The renewal of the Thirty Years’ War in 1625 was caused mainly by the emperor’s vigorous championship of the cause of the counter-reformation in northern and north-eastern Germany. Again the imperial forces were victorious, chiefly owing to the genius of Wallenstein, who raised and led an army in this service, although the great scheme of securing the southern coast of the Baltic for the Habsburgs was foiled partly by the resistance of Stralsund. In March 1629 Ferdinand and his advisers felt themselves strong enough to take the important step towards which their policy in the Empire had been steadily tending. Issuing the famous edict of restitution, the emperor ordered that all lands which had been secularized since 1552, the date of the peace of Passau, should be restored to the church, and prompt measures were taken to enforce this decree. Many and powerful interests were vitally affected by this proceeding, and the result was the outbreak of the third period of the war, which was less favourable to the imperial arms than the preceding ones. This comparative failure was due, in the initial stages of the campaign, to Ferdinand’s weakness in assenting in 1630 to the demand of Maximilian of Bavaria that Wallenstein should be deprived of his command, and also to the genius of Gustavus Adolphus; and in its later stages to his insistence on the second removal of Wallenstein, and to his complicity in the assassination of the general. This deed was followed by the peace of Prague, concluded in 1635, primarily with John George I., elector of Saxony, but soon assented to by other princes; and this treaty, which made extensive concessions to the Protestants, marks the definite failure of Ferdinand to crush Protestantism in the Empire, as he had already done in Austria and Bohemia. It is noteworthy, however, that the emperor refused to allow the inhabitants of his hereditary dominions to share in the benefits of the peace. During these years Ferdinand had also been menaced by the secret or open hostility of France. A dispute over the duchies of Mantua and Monferrato was ended by the treaty of Cherasco in 1631, but the influence of France was employed at the imperial diets and elsewhere in thwarting the plans of Ferdinand and in weakening the power of the Habsburgs. The last important act of the emperor was to secure the election of his son Ferdinand as king of the Romans. An attempt in 1630 to attain this end had failed, but in December 1636 the princes, meeting at Regensburg, bestowed the coveted dignity upon the younger Ferdinand. A few weeks afterwards, on the 15th of February 1637, the emperor died at Vienna, leaving, in addition to the king of the Romans, a son Leopold William (1614–1662), bishop of Passau and Strassburg. Ferdinand’s reign was so occupied with the Thirty Years’ War and the struggle with the Protestants that he had little time or inclination for other business. It is interesting to note, however, that this orthodox and Catholic emperor was constantly at variance with Pope Urban VIII. The quarrel was due principally, but not entirely, to events in Italy, where the pope sided with France in the dispute over the succession to Mantua and Monferrato. The succession question was settled, but the enmity remained; Urban showing his hostility by preventing the election of the younger Ferdinand as king of the Romans in 1630, and by turning a deaf ear to the emperor’s repeated requests for assistance to prosecute the war against the heretics. Ferdinand’s character has neither individuality nor interest, but he ruled the Empire during a critical and important period. Kind and generous to his dependents, his private life was simple and blameless, but he was to a great extent under the influence of his confessors.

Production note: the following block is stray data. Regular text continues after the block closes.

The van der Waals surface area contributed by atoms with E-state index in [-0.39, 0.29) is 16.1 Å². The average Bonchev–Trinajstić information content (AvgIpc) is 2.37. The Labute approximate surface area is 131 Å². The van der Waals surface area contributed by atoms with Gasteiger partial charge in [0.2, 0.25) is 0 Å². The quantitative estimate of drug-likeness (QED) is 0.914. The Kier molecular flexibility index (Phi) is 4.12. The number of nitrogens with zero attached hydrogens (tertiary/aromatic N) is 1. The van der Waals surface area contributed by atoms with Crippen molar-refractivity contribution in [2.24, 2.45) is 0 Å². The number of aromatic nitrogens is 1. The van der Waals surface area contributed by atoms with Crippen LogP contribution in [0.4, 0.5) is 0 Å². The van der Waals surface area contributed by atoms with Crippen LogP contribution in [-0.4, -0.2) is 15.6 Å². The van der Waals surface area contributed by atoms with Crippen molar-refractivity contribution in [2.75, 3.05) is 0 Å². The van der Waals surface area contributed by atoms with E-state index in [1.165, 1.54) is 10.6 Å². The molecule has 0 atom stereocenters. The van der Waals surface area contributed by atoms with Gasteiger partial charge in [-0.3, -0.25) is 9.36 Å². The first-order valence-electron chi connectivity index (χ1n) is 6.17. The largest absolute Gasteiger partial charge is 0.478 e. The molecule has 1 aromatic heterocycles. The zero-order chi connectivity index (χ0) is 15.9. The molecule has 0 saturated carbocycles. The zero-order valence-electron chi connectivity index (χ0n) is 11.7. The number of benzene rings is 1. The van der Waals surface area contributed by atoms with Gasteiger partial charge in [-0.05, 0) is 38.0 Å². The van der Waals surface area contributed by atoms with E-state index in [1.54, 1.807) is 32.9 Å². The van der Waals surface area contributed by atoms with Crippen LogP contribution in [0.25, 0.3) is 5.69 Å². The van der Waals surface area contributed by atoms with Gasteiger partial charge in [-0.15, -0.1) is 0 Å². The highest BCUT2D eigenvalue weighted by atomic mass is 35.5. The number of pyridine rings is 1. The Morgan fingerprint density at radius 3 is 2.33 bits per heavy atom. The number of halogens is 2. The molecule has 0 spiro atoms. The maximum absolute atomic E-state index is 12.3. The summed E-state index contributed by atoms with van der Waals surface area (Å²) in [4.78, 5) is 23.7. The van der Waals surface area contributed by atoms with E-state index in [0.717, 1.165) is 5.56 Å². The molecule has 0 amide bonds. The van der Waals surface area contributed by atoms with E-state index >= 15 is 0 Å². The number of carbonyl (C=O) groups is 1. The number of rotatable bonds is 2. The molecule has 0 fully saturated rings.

Bibliography.—The chief authorities for Ferdinand’s life and reign are F. C. Khevenhiller, Annales Ferdinandei (Regensburg, 1640–1646); F. van Hurter, Geschichte Kaiser Ferdinands II. (Schaffhausen, 1850–1855); Korrespondenz Kaiser Ferdinands II. mit P. Becanus und P. W. Lamormaini, edited by B. Dudik (Vienna, 1848 fol.); and F. Stieve, in the Allegmeine deutsche Biographie, Band vi. (Leipzig, 1877). See also the elaborate bibliography in the Cambridge Modern History, vol. iv. (Cambridge, 1906).